While the documents that USCIS released do not contain any surprising information for immigration attorneys, these internal memos confirm that there is a systemic and concrete bias against smaller petitioners and newer entities sponsoring individuals for H or L classification. USCIS should conduct a normal rulemaking process if the Agency wants to change federal regulations on minimum documentary requirements for smaller or emerging businesses seeking approval of H or L petitions. Raising the bar for smaller businesses with sub-regulatory changes will have a high price. In lieu of using the increasingly uncertain L-1 visa to send key personnel to open and expand operations in the United States, foreign businesses will choose to open offices in countries with a more predictable and workable immigration framework. And the U.S. will lose recent graduates in STEM fields (science, technology, engineering and mathematics) who will not be sponsored for H-1B visas by smaller or emerging companies; these employers are frequently not well positioned to take on an expensive and lengthy adjudication process that has no certain outcome. USCIS makes the H and L process a gamble for these businesses.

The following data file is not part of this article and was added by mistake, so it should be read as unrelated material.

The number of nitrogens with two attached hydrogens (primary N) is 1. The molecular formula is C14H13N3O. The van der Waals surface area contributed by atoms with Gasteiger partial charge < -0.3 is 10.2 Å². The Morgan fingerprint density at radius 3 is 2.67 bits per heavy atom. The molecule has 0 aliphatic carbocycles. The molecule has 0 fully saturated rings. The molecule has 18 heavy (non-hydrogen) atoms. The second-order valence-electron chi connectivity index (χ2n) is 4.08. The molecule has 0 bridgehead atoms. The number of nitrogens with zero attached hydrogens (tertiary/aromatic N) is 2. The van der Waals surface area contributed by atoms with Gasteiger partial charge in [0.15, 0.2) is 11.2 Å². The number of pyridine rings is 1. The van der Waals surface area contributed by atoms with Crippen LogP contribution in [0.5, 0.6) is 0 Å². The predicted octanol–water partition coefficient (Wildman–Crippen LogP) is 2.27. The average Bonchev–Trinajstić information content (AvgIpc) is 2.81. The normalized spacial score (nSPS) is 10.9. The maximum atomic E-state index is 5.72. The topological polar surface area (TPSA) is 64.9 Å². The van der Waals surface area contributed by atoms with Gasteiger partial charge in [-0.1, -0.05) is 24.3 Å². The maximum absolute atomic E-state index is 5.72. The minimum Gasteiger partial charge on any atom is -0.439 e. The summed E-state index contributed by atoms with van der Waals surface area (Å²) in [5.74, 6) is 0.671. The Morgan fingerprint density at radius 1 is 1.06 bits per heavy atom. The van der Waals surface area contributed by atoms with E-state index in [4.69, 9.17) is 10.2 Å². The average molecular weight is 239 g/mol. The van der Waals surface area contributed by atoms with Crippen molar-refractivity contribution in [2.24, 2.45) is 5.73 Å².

Complete information about the American Immigration Council’s efforts to secure these documents from USCIS may be found at: http://www.legalactioncenter.org/litigation/freedom-information-act-litigation-h-1b.

©1994-2014 Mintz, Levin, Cohn, Ferris, Glovsky and Popeo, P.C. All Rights Reserved.

About the Author

Douglas Hauer, Immigration Attorney, Mintz Levin Law Firm
Member

Douglas is a Member in the firm's Immigration Practice and also practices in the Israel Business Group. His practice focuses on business immigration law, related government investigations, family-based green card sponsorship processes, EB-5 investor visa filings, and corporate immigration policy development.

He has represented multinational corporations in the financial services, technology, management consulting, hedge fund, specialty chemicals, insurance, defense, and engineering sectors. He has in-depth experience counseling corporate clients on the immigration...

617-348-3044

Boost: AJAX core statistics

Legal Disclaimer